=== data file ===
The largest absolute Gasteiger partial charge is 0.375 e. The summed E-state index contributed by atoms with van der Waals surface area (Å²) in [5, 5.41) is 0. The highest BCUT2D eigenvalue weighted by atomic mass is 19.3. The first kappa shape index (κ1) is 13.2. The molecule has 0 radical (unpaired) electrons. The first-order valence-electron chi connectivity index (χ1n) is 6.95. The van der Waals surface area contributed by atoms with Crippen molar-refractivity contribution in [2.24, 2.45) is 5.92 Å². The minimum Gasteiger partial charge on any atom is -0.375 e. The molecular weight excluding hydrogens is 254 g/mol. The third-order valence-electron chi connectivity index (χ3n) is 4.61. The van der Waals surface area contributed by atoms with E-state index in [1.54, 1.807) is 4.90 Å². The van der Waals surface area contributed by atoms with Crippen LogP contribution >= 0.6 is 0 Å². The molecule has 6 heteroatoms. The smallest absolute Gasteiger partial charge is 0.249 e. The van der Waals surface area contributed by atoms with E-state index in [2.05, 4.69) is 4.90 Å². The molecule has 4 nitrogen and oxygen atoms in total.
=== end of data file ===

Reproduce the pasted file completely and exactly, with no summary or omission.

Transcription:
The largest absolute Gasteiger partial charge is 0.375 e. The summed E-state index contributed by atoms with van der Waals surface area (Å²) in [5, 5.41) is 0. The highest BCUT2D eigenvalue weighted by atomic mass is 19.3. The first kappa shape index (κ1) is 13.2. The molecule has 0 radical (unpaired) electrons. The first-order valence-electron chi connectivity index (χ1n) is 6.95. The van der Waals surface area contributed by atoms with Crippen molar-refractivity contribution in [2.24, 2.45) is 5.92 Å². The minimum Gasteiger partial charge on any atom is -0.375 e. The molecular weight excluding hydrogens is 254 g/mol. The third-order valence-electron chi connectivity index (χ3n) is 4.61. The van der Waals surface area contributed by atoms with E-state index in [1.54, 1.807) is 4.90 Å². The van der Waals surface area contributed by atoms with Crippen LogP contribution >= 0.6 is 0 Å². The molecule has 6 heteroatoms. The smallest absolute Gasteiger partial charge is 0.249 e. The van der Waals surface area contributed by atoms with E-state index in [2.05, 4.69) is 4.90 Å². The molecule has 4 nitrogen and oxygen atoms in total.